13. We are in our second year of homeschooling and we all love it – including my children. I can’t imagine sending them back to school! The flexibility and advantages of homeschooling are amazing. And remember, while you are your child’s primary teacher, there are SO MANY resources out there to equip you and to help you out when you feel in over your head. Co-ops are wonderful and being able to enroll your child in a class you aren’t as comfortable teaching in a co-op is great. If you aren’t good at math, you probably won’t have trouble finding a math class for her with a certified teacher. :)

    Is she just going into Kindergarten? If so, this a great yeat to give it a try. You can’t mess anything up with doing Kindergarten at home. :) And, with the way you are already involving her with so many awesome activities, if you stick with that and do the basics of Kindergarten, you will probably find she’s doing more beneficial things than her “schooled” peers. You can teach her at her pace and allow her to spend time on the things she loves. You’ll be blown away with all she learns!

    I say go for it! :) From this homeschooling Momma, I say, “You can do it!” Blessings in whatever you decide! :)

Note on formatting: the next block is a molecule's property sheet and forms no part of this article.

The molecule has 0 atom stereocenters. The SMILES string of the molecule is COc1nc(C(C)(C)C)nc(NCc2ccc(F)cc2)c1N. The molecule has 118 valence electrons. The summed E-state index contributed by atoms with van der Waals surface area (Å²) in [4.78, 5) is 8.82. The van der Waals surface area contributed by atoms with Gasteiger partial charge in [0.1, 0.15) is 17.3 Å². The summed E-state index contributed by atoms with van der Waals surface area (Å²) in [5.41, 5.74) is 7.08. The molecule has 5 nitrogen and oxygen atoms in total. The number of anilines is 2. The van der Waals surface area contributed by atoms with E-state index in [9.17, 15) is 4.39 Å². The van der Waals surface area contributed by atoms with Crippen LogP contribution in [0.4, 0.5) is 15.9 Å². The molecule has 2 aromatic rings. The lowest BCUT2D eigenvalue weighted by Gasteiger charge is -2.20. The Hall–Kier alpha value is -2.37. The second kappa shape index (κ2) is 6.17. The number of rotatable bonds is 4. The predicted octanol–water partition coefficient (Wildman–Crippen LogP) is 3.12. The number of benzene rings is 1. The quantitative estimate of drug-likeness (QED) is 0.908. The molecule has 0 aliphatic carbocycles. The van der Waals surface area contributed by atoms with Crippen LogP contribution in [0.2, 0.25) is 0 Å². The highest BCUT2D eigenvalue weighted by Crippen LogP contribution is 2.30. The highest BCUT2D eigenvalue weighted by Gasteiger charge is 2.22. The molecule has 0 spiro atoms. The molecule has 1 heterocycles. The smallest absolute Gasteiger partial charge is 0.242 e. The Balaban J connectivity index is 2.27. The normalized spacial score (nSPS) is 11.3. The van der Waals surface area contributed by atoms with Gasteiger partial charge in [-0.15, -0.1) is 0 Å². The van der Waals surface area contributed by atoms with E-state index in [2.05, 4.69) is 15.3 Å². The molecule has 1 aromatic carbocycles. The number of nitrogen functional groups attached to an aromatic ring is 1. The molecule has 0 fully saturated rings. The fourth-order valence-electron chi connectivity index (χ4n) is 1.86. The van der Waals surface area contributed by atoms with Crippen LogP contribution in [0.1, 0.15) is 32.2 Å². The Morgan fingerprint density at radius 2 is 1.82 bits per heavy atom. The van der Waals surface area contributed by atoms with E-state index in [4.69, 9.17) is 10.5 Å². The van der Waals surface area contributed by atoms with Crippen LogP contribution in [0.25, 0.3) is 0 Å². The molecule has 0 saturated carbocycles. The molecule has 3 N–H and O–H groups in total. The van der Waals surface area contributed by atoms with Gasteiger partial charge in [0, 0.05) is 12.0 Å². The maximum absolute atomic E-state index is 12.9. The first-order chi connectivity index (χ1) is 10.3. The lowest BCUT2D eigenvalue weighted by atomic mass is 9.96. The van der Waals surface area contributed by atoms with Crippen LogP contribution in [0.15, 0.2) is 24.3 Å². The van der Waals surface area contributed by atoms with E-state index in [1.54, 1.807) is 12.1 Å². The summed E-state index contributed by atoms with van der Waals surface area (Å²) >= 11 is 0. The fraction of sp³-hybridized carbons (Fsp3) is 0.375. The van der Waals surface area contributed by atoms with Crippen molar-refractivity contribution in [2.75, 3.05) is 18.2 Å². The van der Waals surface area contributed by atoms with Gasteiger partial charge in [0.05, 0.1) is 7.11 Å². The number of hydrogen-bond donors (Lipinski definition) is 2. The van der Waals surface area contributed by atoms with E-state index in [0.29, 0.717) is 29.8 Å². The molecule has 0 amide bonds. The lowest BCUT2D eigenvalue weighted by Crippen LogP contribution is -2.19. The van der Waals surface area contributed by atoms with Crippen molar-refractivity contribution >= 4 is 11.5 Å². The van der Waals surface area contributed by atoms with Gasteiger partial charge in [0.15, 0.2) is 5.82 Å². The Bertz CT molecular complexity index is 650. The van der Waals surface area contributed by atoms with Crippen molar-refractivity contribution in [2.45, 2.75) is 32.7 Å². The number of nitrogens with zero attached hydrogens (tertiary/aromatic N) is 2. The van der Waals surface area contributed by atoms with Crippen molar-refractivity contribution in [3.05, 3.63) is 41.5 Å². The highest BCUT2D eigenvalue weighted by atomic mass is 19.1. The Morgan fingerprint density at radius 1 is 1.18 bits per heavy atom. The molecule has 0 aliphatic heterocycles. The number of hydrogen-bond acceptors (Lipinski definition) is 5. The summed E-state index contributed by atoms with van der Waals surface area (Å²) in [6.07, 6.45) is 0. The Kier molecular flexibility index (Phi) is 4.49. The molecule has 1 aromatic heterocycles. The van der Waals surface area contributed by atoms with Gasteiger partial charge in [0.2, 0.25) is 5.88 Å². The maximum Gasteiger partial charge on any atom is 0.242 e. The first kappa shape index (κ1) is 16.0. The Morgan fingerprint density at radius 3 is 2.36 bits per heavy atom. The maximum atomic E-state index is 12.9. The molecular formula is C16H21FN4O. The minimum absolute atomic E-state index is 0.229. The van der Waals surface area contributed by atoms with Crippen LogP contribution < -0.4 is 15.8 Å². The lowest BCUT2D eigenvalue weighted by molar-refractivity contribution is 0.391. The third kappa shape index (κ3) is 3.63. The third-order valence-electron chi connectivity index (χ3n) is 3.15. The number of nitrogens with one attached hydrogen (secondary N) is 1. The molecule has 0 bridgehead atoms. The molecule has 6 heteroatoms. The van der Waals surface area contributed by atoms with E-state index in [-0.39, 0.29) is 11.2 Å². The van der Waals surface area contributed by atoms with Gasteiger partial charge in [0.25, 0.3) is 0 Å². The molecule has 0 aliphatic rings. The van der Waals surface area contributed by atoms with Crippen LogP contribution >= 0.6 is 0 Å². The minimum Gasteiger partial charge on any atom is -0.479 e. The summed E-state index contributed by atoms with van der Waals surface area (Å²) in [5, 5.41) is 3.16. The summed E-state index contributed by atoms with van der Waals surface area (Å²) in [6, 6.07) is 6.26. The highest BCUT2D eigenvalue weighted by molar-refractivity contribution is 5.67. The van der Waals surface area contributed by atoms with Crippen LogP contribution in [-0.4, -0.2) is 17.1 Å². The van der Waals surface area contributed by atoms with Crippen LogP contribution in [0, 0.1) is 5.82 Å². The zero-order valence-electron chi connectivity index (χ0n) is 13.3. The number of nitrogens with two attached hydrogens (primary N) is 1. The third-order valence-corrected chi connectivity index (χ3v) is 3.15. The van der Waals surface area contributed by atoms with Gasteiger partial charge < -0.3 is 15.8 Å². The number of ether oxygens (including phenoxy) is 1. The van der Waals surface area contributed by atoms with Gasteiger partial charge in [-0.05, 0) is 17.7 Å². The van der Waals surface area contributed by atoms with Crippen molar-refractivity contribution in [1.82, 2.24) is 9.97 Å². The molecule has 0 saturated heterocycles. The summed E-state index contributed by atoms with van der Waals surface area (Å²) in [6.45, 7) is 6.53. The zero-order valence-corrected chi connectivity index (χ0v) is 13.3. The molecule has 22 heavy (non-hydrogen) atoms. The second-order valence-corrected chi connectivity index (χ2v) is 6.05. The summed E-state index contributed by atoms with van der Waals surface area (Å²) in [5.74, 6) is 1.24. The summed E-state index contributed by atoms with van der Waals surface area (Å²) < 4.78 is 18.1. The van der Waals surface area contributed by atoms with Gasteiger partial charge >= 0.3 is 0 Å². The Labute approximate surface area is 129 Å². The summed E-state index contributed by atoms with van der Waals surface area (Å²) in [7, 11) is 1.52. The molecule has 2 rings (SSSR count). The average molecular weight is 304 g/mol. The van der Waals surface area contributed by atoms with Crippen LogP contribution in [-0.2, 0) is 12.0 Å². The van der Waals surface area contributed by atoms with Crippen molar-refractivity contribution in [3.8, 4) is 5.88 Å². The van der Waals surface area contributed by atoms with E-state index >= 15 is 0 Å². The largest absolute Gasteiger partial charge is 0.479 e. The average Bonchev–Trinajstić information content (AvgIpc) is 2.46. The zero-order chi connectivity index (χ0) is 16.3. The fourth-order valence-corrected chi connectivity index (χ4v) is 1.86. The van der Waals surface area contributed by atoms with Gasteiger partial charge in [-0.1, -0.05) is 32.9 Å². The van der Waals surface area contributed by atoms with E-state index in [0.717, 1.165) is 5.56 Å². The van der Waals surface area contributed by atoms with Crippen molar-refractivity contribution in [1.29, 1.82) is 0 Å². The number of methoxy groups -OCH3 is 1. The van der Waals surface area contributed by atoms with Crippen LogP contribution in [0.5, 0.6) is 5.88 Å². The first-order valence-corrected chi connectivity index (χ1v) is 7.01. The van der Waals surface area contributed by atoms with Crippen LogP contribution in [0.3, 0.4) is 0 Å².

14. I’m in the middle of year 12 of homeschooling. The only way I could even begin year one was to make it a year by year decision. Now, I don’t even consider it each year because it’s “normal” to us. I taught for ten years in our local public school, the same one my oldest attended, and selected each and every teacher he had for his first three years of school. He had phenomenal teachers, but I discovered that the same problem I faced as a classroom teacher affected my own child – the majority of attention is focused on those kids that are struggling or discipline problems. I was at home with a new baby when my oldest was a second grader and as a new outsider looking in I could see that my well behaved kid was being overlooked, and falling behind little by little. I decided to fill in the gaps his third grade year and the next thing I knew – we made it all the way through high school.

    I know from experience that if you’re fighting the urge to home school, then you’re probably meant for it. And if you’re using essential oils, then you’re really meant for it. :) My younger two, 12 and 8, know nothing different than homeschooling and have never expressed an interest in attending school. I think any veteran homeschooler will tell you that if socialization is your biggest concern, it shouldn’t be. You’ll find yourself having to really limit your activities because there are so many avenues for home schoolers these days. Absolutely anything you don’t feel comfortable teaching, you’ll find more than enough resources to cover it and you’ll feel overwhelmed trying to make that decision because of all the choices!